Chip designers see dollar signs in Bitcoin miners

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SUNNYVALE, California (Reuters) – Tucked away in an air conditioned data centre in Silicon Valley is a hodgepodge of black boxes, circuit boards and cooling fans owned by 27-year-old Aaron Jackson-Wilde, a modern-day prospector looking for Bitcoins.

Since discovering the digital currency a few months ago, Jackson-Wilde has paid about $2,000 for his “rigs,” which are powered by specialized computer chips. They are designed to help operate and maintain the Bitcoin network – and, in return, generate a small reward in a process known as “Bitcoin mining.”

A form of electronic money independent of traditional banking, Bitcoins started circulating in 2009 and have since become the most prominent of several fledgling digital currencies.

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While they quickly gained a reputation for facilitating drug deals and money laundering, Bitcoins have of late garnered attention from investors, such as venture capital firm Andreessen Horowitz. The volume of transactions using Bitcoins today remains miniscule, but enthusiasts believe the peer-to-peer currency will play a major role in e-commerce and could eventually become as ubiquitous as email.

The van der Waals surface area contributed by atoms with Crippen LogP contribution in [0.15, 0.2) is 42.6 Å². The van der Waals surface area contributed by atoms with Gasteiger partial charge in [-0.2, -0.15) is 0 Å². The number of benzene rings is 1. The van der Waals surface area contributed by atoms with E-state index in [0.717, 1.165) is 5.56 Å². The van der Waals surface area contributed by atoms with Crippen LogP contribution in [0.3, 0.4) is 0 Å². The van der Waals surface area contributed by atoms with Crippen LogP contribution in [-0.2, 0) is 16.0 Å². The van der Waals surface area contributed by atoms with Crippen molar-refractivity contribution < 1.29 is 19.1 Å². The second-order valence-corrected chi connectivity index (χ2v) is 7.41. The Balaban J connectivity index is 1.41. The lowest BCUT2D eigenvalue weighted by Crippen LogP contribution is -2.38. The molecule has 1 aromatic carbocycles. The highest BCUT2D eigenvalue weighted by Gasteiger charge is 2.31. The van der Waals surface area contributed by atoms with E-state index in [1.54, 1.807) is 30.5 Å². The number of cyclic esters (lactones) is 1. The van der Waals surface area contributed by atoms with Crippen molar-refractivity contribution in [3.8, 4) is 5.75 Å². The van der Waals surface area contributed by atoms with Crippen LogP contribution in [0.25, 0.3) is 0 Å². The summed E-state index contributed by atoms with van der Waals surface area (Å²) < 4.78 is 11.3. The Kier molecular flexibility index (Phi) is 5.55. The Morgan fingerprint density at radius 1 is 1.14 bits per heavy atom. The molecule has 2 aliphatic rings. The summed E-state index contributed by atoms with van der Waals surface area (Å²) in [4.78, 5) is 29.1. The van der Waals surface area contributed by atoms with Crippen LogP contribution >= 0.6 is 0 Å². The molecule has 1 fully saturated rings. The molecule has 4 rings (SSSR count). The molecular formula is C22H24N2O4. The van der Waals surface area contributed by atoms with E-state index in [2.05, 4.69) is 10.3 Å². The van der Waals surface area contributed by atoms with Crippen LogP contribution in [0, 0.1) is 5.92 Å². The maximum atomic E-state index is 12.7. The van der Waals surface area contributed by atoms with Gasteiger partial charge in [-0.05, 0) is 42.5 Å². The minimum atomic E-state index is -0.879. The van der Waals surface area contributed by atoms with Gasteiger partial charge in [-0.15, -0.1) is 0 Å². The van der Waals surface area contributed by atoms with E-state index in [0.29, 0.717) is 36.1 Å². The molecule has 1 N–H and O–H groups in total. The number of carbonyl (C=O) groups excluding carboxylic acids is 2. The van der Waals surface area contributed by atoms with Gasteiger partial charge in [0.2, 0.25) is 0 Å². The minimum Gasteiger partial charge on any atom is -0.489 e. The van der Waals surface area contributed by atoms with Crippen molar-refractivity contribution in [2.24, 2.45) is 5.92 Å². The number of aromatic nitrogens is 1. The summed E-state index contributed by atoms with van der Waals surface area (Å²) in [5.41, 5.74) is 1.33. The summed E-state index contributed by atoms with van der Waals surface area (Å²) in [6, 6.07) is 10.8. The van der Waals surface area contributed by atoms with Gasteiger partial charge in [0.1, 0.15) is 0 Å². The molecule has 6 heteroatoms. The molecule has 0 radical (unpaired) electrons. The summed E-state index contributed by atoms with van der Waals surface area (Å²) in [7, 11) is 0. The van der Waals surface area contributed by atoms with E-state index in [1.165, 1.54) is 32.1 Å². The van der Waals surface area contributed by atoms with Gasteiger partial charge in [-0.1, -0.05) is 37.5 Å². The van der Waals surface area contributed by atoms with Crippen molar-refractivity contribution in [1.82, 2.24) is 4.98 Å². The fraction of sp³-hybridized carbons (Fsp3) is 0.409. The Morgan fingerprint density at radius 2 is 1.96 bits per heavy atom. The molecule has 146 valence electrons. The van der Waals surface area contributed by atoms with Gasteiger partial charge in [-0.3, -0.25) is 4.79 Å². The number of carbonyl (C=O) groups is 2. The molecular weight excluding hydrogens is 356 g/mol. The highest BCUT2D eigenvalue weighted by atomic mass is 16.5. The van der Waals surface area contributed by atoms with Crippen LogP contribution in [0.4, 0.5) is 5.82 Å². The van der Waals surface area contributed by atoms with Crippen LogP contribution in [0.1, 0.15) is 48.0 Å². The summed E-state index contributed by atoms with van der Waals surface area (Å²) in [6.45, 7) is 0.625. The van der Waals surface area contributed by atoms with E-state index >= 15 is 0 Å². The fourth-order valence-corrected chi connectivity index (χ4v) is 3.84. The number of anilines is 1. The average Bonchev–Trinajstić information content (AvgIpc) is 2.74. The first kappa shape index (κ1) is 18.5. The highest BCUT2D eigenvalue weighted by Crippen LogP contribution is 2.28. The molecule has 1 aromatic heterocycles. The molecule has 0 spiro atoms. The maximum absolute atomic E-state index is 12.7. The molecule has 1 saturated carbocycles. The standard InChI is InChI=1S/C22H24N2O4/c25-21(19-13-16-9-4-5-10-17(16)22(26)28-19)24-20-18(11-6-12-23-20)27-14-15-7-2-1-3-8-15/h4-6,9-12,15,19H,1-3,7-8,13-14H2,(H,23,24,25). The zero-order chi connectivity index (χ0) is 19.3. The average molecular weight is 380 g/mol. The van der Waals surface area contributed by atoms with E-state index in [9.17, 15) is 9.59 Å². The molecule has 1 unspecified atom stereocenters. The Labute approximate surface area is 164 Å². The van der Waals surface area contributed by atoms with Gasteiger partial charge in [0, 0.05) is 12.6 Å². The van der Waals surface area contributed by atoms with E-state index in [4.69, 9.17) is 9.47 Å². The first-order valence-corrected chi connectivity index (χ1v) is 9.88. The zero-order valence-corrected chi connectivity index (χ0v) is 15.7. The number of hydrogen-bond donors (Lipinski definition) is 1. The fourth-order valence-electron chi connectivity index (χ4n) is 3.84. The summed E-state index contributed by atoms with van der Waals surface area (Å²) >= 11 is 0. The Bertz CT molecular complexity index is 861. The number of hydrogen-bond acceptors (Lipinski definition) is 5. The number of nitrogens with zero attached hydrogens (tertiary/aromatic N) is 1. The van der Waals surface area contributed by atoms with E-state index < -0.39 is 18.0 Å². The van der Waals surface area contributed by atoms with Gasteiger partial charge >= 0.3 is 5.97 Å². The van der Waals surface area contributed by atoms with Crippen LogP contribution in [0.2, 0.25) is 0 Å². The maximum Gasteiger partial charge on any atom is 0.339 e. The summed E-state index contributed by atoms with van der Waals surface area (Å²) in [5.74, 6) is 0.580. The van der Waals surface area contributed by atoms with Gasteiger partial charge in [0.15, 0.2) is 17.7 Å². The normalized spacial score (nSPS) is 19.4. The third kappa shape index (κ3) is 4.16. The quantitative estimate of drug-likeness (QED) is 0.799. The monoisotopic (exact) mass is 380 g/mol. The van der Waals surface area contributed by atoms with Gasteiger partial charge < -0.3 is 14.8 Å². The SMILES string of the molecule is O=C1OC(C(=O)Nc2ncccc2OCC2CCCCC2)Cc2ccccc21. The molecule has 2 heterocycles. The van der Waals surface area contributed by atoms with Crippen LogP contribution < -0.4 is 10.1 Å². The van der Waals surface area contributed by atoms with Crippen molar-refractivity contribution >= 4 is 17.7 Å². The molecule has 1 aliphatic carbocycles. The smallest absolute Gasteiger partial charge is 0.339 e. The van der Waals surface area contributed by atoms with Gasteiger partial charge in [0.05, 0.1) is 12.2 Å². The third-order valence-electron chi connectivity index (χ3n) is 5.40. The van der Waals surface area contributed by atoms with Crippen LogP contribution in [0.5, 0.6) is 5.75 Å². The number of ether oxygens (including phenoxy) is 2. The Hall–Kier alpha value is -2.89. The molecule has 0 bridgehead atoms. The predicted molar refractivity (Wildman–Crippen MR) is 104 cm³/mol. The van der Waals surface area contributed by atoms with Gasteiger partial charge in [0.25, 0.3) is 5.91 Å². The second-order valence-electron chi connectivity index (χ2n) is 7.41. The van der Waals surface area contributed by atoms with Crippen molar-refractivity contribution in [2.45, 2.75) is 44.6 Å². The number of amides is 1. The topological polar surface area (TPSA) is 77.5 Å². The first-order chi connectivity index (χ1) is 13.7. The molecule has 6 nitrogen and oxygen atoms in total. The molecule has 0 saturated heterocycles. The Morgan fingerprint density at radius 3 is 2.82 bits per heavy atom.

Bitcoin mining is based on a unique feature of the digital currency. Unlike traditional currencies, where a central bank decides how much money to print based on goals like controlling inflation, no central authority governs the supply of Bitcoins.

Instead, Bitcoin transactions are tracked by a network of computers that solve complex mathematical problems to validate transactions and prevent counterfeit. The system automatically generates new Bitcoins as the math problems are solved and rewards them to the computer operators.

In a key twist that keeps inflation in check, the difficulty of the cryptographic math that leads to newly minted coins grows as more computers join the network.

That has led some technology professionals to target a new market in souped-up computers and specialized chips aimed at the growing ranks of Bitcoin “miners.”

Consider Ravi Iyengar, who first heard of Bitcoins about six months ago. Since then he has quit his job as a senior chip architect at Samsung Electronics and raised $1.5 million to launch CoinTerra. He says he has already pre-sold more than $5 million worth of the hardware he has designed for Bitcoin mining.

“I’ve been in arms races throughout my career – AMD, ARM, Intel,” said Iyengar, referring to prominent semiconductor companies, “but none of them match the intensity of Bitcoin mining. Each month in Bitcoin mining is like a year.”

 


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